“Artists are so bizarre and come from such strange places”: Glenn Ligon interview below

Richard Deacon, Never Mind (1993-2017)

Courtesy Richard Deacon and Middelheim Museum

Does a ship replaced beam by beam remain the same vessel? Does a broom with 17 new heads and 14 new handles remain the same broom? Does a refabricated sculpture remain an original?

Never Mind once looked like a hull. So it is apt that Richard Deacon’s long running artwork be used to illustrate Theseus’s paradox, also now known as the paradox of Trigger’s broom.

In 1993 it must have been a thing of joy: pristine wood skilfully curved into the shape of a dirigible. The laminate finish reflected the surrounding trees and the sky into which it might have floated.

Now it looks more Roswell rumour than classical bark. This tells us a little about the digital age which was only just beginning in ’93.  Never Mind was put back together like a jet engine.

Stainlesss steel has been used for a full-scale replacement forged from notes and measurements. The legs are so polished that the Middelheim landmark really does now appear to float.

It still looks like it could travel; the unmanned voyage should be good for another 24 years. Will any of us be here in 24 years? Who cares, asks Never Mind. Just marvel at this precise workmanship.

Legally, at least, it is the same sculpture. Restored and recoated, say Middelheim Museum. A work in progress the catalogue and the app both seem to imply with the dates 1993-2017.

The art lies in the outline, the gradients, and the precise dimensions rather than the materials. If an object is a displacement and not a thing, that’s one response to the paradox above.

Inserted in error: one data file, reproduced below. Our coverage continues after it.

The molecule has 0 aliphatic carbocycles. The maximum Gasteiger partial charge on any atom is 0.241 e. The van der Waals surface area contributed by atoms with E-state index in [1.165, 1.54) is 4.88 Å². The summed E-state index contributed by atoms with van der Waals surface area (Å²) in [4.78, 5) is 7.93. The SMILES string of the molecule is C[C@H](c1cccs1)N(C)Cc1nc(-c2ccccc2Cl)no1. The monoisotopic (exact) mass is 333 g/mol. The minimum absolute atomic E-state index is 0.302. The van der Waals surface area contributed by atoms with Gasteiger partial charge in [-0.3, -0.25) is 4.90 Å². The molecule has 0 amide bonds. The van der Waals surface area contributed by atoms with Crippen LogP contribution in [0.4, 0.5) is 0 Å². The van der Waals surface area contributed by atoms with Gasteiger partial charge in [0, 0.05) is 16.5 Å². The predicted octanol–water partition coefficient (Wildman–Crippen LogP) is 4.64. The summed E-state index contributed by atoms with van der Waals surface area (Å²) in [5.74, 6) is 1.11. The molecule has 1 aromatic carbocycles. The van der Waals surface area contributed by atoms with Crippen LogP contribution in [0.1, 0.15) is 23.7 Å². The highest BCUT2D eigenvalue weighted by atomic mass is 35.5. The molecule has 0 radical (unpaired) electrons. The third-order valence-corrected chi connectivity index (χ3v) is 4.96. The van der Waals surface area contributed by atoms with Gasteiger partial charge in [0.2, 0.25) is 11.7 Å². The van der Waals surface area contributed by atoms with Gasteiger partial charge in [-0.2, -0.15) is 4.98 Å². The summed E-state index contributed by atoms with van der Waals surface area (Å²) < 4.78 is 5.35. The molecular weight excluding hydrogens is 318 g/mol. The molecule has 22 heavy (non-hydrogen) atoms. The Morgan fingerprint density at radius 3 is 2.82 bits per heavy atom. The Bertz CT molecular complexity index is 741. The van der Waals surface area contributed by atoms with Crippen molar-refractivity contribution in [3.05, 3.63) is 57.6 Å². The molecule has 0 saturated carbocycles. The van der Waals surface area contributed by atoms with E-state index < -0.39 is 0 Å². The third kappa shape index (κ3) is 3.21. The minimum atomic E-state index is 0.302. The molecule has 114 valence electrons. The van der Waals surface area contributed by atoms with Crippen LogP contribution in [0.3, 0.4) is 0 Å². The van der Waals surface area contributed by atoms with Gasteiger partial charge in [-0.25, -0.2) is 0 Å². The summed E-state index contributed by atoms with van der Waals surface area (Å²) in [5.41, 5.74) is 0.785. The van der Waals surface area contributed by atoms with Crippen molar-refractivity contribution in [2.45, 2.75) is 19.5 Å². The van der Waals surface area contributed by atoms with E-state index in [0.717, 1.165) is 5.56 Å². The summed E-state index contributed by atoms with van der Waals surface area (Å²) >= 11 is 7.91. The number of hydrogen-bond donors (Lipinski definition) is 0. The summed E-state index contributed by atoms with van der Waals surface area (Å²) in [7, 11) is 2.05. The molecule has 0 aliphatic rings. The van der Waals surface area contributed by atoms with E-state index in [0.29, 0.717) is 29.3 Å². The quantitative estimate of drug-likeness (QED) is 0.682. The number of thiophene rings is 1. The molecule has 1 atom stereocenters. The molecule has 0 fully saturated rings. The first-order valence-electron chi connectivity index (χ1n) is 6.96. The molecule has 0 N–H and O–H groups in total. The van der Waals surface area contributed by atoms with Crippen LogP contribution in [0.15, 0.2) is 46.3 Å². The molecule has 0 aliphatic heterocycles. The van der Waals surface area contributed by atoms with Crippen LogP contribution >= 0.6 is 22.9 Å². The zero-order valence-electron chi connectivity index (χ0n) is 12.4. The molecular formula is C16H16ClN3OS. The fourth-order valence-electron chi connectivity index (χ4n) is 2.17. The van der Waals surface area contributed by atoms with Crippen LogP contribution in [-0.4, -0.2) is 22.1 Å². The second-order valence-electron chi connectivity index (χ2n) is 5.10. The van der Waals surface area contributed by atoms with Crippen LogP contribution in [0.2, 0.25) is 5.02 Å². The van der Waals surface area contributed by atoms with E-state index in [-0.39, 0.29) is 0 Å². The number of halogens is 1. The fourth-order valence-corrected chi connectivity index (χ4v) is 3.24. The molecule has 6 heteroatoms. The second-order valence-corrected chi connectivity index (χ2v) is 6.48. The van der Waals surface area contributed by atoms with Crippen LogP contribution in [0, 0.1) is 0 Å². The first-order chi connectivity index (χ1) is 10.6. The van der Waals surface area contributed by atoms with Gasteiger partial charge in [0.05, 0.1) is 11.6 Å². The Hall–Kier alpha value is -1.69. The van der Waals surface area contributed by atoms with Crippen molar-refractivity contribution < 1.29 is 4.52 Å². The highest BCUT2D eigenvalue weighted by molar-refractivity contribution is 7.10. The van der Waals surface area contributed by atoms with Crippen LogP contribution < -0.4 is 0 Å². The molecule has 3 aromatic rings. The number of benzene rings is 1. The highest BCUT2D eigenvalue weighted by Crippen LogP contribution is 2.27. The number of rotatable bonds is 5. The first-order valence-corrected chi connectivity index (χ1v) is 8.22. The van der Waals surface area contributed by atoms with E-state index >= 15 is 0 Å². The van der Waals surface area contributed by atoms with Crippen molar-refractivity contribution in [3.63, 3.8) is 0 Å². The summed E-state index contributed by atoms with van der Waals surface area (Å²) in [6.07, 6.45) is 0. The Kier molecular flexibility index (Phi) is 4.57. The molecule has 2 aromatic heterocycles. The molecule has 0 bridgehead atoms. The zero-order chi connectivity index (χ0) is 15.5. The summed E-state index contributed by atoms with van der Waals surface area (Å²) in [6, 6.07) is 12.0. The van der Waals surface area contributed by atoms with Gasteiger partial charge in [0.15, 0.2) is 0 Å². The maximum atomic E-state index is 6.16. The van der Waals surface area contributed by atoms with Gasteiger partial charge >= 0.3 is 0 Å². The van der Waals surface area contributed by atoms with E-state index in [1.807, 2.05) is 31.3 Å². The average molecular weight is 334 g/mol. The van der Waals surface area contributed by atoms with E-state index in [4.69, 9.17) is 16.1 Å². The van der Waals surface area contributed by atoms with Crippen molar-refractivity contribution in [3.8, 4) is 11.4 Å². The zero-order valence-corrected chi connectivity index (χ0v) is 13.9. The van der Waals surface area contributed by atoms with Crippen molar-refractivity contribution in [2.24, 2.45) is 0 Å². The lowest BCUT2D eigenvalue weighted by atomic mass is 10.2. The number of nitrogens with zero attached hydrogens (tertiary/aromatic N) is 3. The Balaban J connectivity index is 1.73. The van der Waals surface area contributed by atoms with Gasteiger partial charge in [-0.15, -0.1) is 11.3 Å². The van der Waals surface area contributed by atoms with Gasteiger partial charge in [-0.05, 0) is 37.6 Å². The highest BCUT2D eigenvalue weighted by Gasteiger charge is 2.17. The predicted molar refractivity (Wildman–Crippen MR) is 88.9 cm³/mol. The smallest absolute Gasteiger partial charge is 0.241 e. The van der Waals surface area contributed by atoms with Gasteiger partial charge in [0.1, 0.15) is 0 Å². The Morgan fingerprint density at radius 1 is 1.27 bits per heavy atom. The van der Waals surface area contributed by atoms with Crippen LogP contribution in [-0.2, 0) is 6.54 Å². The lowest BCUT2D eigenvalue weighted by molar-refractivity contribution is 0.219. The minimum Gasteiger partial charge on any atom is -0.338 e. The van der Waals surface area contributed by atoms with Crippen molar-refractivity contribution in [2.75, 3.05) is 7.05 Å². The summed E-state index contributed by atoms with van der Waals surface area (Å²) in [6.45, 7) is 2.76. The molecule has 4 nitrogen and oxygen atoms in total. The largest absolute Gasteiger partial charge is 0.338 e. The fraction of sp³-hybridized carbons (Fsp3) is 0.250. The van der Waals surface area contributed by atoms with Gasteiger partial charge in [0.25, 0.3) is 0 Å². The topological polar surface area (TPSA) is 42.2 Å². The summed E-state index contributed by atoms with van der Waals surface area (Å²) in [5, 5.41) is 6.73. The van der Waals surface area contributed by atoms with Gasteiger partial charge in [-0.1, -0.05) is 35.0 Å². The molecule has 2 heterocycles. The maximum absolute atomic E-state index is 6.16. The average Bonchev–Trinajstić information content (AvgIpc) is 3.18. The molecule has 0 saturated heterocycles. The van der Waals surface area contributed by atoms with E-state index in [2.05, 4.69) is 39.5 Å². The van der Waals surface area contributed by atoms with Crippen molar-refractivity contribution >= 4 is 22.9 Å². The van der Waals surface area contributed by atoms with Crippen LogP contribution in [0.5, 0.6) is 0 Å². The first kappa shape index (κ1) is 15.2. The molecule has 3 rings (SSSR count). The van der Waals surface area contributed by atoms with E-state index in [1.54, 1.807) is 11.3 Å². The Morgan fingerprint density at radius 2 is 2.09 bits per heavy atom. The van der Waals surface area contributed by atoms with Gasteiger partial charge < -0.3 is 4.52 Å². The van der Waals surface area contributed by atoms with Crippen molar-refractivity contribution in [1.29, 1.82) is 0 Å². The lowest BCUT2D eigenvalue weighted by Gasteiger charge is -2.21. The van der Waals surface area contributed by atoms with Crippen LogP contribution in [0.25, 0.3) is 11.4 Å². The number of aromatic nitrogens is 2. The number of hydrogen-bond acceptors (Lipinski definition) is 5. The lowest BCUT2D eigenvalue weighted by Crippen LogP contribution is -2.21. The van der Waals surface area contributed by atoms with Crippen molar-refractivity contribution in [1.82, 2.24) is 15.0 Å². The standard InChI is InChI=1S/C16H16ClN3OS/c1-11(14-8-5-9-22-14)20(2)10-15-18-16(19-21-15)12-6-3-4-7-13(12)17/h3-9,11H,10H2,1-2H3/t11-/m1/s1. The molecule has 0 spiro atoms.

Never Mind can be seen at Middelheim Museum, Antwerp. Until 24 September it forms part of the Richard Deacon retrospective Some Time.


Chris Burden, Beam Drop Antwerp (2009)

I once knew a live music review to open with the following line: “Blur used the minimum of props to the maximum of effect. Damon was lowered from the roof in a giant TV set.”

The author, who was a colleague on the student newspaper I wrote for, accosted me in the bar and read his immortal opening for me. He was proud as punch.  I found it funny as hell.

Years later I want to paraphrase him and say: Chris Burden has also used the minimum of props to the maximum of effect…fifty steel beams were dropped from a crane into a pit of liquid concrete.

Because although Beam Drop is an epic, expensive, time-consuming and hazardous production, it is also in essence very simple. It is not far removed from dropping toothpicks into porridge.

Burden has gone to a whole lot of effort to monumentalise a pastime that a child might engage in. So Beam Drop is a grandiose response to the tired old sentiment, ‘My six year old could do that’.

Incidentally, there’s not a six year old on the planet who would not have enjoyed the performance of this piece. Your inner child should also respond to the outbreak of controlled violence.

I want to call Beam Drop harmless. But even eight years on, as the beams turn a plot of sculpture park lawn into a rusting pin cushion, the sight of this piece causes some visual disquiet.

The materials are industrial. The formation is random. The appearance is out of step with its natural surrounds. Created by a crane rather than a brush, on this scale, the piece appears to lack humanity.

But given the alternative use for steel girders (a corporate HQ in downtown Antwerp, say), we might decide that the wreckage here in Middelheim is an expression of rebellion and even redemption.

Beam Drop can be found at Middelheim Museum, Antwertp. Museum website is here.